Whether you are playing offense or defense in a commercial dispute, it is always wise to take note of any pre-suit demand requirement. Plaintiffs will want to know if they need to send a written demand before suit, and if so, how long they will have to wait before filing suit. Defendants, on the other hand, will want to scrutinize the demand (both the timing and the content) to see if the plaintiffs have complied with their requirements. The pre-suit demand becomes especially important in the case of a derivative shareholder action, when a plaintiff, suing in a representative capacity, asserts rights belonging to the company because the officers and directors refuse to act.
Currently, Chapter 21 of the Texas Business Organizations Code (“TBOC”) governs for-profit corporations, and Sections 21.551 – 21.563 address derivative proceedings. Generally speaking, “a shareholder may not institute a derivative proceeding until the 91st day after the date a written demand is filed with the corporation stating with particularity the act, omission, or other matter that is the subject of the claim or challenge and requesting that the corporation take suitable action.” See TBOC § 21.553. This waiting period is not required if:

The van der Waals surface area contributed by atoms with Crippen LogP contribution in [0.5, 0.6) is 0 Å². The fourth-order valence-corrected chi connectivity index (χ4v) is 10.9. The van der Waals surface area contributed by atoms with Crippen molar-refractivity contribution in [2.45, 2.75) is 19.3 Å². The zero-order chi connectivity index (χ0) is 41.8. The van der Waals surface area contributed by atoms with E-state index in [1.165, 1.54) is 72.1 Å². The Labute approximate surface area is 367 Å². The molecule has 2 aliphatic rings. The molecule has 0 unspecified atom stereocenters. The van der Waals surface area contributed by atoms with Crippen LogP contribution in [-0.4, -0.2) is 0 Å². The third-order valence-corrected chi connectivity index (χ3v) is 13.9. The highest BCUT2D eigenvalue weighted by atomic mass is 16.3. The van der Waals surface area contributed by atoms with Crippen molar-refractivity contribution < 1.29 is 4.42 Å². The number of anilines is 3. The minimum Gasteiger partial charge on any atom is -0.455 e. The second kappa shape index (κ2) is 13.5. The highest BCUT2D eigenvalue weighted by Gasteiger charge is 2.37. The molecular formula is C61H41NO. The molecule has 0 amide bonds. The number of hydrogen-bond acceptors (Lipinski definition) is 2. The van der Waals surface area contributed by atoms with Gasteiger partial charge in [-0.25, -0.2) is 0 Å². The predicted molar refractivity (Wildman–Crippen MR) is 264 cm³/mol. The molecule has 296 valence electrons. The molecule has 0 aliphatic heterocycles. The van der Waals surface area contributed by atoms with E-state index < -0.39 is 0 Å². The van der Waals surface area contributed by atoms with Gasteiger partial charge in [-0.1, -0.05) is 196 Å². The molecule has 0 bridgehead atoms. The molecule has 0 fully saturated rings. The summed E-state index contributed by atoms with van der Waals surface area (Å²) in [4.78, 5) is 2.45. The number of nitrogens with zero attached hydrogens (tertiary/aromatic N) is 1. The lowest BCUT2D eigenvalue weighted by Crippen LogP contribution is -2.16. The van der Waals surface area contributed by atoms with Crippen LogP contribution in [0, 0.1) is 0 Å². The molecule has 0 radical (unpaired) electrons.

- the shareholder has been previously notified that the demand has been rejected by the corporation;
- the corporation is suffering irreparable injury; or
- irreparable injury to the corporation would result by waiting for the expiration of the 90-day period.
See TBOC §21.553(b).
Much could be written about the default demand rule set forth in TBOC §21.553, but the primary purpose of this note is to highlight a major exception the 90-day waiting period: The “closely held corporation” exception. For the purposes of a derivative action, a closely held company means a corporation that has:
- fewer than 35 shareholders; and
- no shares listed on a national securities exchange or regularly quoted in an over-the-counter market by one or more members of a national securities association.
See TBOC §21.563(a). Under the current statutory scheme, corporations that meet this definition do not need to comply with the demand requirement contained in TBOC §21.553. Basically, the Texas legislature has decided that shareholders in smaller corporations won’t have to make such a formal demand to management before taking their derivative action to the courthouse. Whether this is good news or bad news will certainly depend on your perspective, but this exception to the 90-day waiting period is worth noting by practitioners and parties alike.
George B. Ward and the attorneys at De Leon & Washburn, P.C. are available to assist clients with business disputes and complex commercial litigation. For more information regarding the firm’s practice areas, please visit our Commercial Litigation page, and feel free to contact the attorneys at any time.